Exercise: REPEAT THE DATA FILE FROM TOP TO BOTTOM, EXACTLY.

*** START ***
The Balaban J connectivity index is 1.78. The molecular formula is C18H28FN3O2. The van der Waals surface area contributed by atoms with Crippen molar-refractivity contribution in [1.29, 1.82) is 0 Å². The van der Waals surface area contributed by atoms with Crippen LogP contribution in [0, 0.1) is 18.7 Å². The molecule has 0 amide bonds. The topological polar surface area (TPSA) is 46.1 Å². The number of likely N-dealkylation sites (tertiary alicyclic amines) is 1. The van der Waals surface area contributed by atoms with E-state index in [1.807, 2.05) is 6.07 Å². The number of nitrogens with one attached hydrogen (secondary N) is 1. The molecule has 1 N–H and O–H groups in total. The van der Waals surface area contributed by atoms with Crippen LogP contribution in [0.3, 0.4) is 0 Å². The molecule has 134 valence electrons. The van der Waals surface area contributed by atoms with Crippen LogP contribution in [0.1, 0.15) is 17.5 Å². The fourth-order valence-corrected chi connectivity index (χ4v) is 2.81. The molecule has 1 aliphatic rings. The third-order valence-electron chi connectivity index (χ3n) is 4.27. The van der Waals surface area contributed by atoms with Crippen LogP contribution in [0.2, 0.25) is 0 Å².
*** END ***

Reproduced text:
The Balaban J connectivity index is 1.78. The molecular formula is C18H28FN3O2. The van der Waals surface area contributed by atoms with Crippen molar-refractivity contribution in [1.29, 1.82) is 0 Å². The van der Waals surface area contributed by atoms with Crippen LogP contribution in [0, 0.1) is 18.7 Å². The molecule has 0 amide bonds. The topological polar surface area (TPSA) is 46.1 Å². The number of likely N-dealkylation sites (tertiary alicyclic amines) is 1. The van der Waals surface area contributed by atoms with E-state index in [1.807, 2.05) is 6.07 Å². The number of nitrogens with one attached hydrogen (secondary N) is 1. The molecule has 1 N–H and O–H groups in total. The van der Waals surface area contributed by atoms with Crippen LogP contribution in [0.3, 0.4) is 0 Å². The molecule has 134 valence electrons. The van der Waals surface area contributed by atoms with Crippen LogP contribution in [0.1, 0.15) is 17.5 Å². The fourth-order valence-corrected chi connectivity index (χ4v) is 2.81. The molecule has 1 aliphatic rings. The third-order valence-electron chi connectivity index (χ3n) is 4.27. The van der Waals surface area contributed by atoms with Crippen LogP contribution in [0.2, 0.25) is 0 Å².